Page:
Having taught Dutch in several countries, I've often been asked why Dutch is called, er, Dutch - by Anglophones. After all, the reasoning goes, we call the language of France, French, England, English and Italy, Italian. So why is the language spoken in Netherlands, or Holland as it is sometimes called, not Netherlandish, or Hollandish, but .. Dutch. According to the OED, it goes back to the Middle Dutch term, dutsch, rendered in the authoritative Woordenboek der Nederlandsche Taal as duutsc. This was used to refer to the spectrum of language varieties spoken in the Low Countries and Germany. It is a cognate of Deutsch, the German word for 'German' still in use today, which originally meant 'the language of the people' in contrast to Latin. 
In Tudor England, the Anglicized form 'Dutch' was still used to denote language varieties from Germany and the Low Countries. When the Scottish emissary Sir James Melville visited Queen Elizabeth he observed that her 'Dutch' was 'not gud', but we do not know if he was referring to the language of Germany or the Low Countries. Some English-speakers made a contrast between High Dutch, i.e. German and Low Dutch, i.e. Dutch. We find this distinction in the diary of Robert Hooke, who learnt Low Dutch to read the works and letters of Dutch scientists, but also acquired books in High Dutch. The shift towards applying 'Dutch' to languages varieties of the Low Countries gained an impetus with the political independence of the United Provinces.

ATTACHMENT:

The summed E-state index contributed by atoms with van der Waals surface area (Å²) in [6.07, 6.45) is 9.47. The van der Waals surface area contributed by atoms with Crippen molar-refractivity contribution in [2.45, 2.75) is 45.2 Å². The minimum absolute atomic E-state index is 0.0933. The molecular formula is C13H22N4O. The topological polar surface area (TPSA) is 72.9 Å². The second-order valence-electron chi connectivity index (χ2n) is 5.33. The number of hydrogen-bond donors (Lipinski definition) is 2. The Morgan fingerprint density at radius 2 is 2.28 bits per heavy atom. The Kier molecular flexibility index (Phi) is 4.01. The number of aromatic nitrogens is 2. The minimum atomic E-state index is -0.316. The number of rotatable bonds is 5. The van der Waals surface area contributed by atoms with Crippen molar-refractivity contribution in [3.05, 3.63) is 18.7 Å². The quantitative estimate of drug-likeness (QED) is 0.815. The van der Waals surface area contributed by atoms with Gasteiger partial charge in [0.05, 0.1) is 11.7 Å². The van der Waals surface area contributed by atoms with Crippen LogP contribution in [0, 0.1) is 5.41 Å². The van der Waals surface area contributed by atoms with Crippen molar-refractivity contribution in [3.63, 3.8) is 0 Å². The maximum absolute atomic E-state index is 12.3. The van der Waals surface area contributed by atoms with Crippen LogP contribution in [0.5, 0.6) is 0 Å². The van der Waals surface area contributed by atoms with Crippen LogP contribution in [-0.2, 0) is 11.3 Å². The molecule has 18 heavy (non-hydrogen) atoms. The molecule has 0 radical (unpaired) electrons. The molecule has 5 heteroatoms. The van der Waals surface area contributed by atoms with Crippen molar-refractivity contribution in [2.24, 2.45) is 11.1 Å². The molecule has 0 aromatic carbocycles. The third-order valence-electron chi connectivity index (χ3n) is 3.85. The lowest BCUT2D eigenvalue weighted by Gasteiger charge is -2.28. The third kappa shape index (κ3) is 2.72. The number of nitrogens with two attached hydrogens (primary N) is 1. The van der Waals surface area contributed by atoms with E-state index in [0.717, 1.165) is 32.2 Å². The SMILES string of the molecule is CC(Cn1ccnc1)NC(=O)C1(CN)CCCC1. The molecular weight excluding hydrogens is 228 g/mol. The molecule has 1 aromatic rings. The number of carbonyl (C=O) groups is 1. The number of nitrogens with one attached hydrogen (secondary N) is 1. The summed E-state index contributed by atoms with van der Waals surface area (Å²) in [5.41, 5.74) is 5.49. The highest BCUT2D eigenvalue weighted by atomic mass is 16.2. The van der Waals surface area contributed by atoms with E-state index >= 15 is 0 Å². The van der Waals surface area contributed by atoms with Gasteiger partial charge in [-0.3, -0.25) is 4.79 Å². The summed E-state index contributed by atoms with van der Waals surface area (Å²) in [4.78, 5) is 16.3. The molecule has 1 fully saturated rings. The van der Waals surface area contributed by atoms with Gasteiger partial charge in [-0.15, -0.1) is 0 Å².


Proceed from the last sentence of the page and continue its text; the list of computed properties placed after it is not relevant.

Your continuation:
Today, like English, Dutch has several varieties. The two principal varieties in the Low Countries are Netherlands Dutch (Nederlands-Nederlands) and Belgian Dutch (Belgisch-Nederlands), although these include many sub-varieties. Other varieties include Suriname Dutch and Caribbean Dutch  . Indeed, along with Peter Burke, it might be better to talk of 'Dutches' rather than Dutch. 

Further reading: 
Roland Willemyns, Dutch: Biography of a Language. Oxford: OUP, 2013. 
Peter Burke, Towards a Social History of Early Modern Dutch. Amsterdam: AUP, 2005.
Christopher Joby, The Dutch Language in Britain (1550-1702). Leiden: Brill, 2015.

Tuesday, June 26, 2018

Dutch in the Land of the Morning Calm